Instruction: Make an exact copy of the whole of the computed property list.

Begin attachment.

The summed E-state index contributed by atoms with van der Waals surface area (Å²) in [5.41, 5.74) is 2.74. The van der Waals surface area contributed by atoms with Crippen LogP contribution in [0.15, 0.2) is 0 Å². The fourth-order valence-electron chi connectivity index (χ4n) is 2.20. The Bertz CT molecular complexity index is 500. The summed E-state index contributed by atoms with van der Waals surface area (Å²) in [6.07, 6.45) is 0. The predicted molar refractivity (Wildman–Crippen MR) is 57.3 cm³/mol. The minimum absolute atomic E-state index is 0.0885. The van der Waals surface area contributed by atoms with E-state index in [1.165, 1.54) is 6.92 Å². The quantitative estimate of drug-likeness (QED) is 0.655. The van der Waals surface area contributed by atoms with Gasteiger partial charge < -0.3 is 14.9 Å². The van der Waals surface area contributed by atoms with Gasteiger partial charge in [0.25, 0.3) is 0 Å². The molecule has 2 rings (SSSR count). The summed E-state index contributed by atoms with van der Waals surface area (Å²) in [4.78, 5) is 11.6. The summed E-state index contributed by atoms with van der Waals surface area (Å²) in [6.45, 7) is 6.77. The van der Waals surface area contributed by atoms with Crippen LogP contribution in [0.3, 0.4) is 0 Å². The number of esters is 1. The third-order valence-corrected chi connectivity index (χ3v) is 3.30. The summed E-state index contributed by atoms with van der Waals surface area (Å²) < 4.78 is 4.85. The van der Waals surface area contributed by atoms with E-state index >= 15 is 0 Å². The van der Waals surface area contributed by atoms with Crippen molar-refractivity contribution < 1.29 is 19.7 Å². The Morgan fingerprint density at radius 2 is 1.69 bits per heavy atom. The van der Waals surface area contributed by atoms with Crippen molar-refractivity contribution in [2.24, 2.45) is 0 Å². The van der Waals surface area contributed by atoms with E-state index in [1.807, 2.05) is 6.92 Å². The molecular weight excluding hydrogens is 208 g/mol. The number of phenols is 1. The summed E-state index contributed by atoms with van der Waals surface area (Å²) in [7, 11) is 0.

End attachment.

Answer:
The summed E-state index contributed by atoms with van der Waals surface area (Å²) in [5.41, 5.74) is 2.74. The van der Waals surface area contributed by atoms with Crippen LogP contribution in [0.15, 0.2) is 0 Å². The fourth-order valence-electron chi connectivity index (χ4n) is 2.20. The Bertz CT molecular complexity index is 500. The summed E-state index contributed by atoms with van der Waals surface area (Å²) in [6.07, 6.45) is 0. The predicted molar refractivity (Wildman–Crippen MR) is 57.3 cm³/mol. The minimum absolute atomic E-state index is 0.0885. The van der Waals surface area contributed by atoms with E-state index in [1.165, 1.54) is 6.92 Å². The quantitative estimate of drug-likeness (QED) is 0.655. The van der Waals surface area contributed by atoms with Gasteiger partial charge < -0.3 is 14.9 Å². The van der Waals surface area contributed by atoms with Gasteiger partial charge in [0.25, 0.3) is 0 Å². The molecule has 2 rings (SSSR count). The summed E-state index contributed by atoms with van der Waals surface area (Å²) in [4.78, 5) is 11.6. The summed E-state index contributed by atoms with van der Waals surface area (Å²) in [6.45, 7) is 6.77. The van der Waals surface area contributed by atoms with Crippen LogP contribution in [0.3, 0.4) is 0 Å². The number of esters is 1. The third-order valence-corrected chi connectivity index (χ3v) is 3.30. The summed E-state index contributed by atoms with van der Waals surface area (Å²) < 4.78 is 4.85. The van der Waals surface area contributed by atoms with E-state index >= 15 is 0 Å². The van der Waals surface area contributed by atoms with Crippen molar-refractivity contribution < 1.29 is 19.7 Å². The Morgan fingerprint density at radius 2 is 1.69 bits per heavy atom. The van der Waals surface area contributed by atoms with Crippen molar-refractivity contribution in [2.24, 2.45) is 0 Å². The van der Waals surface area contributed by atoms with E-state index in [1.807, 2.05) is 6.92 Å². The molecular weight excluding hydrogens is 208 g/mol. The number of phenols is 1. The summed E-state index contributed by atoms with van der Waals surface area (Å²) in [7, 11) is 0.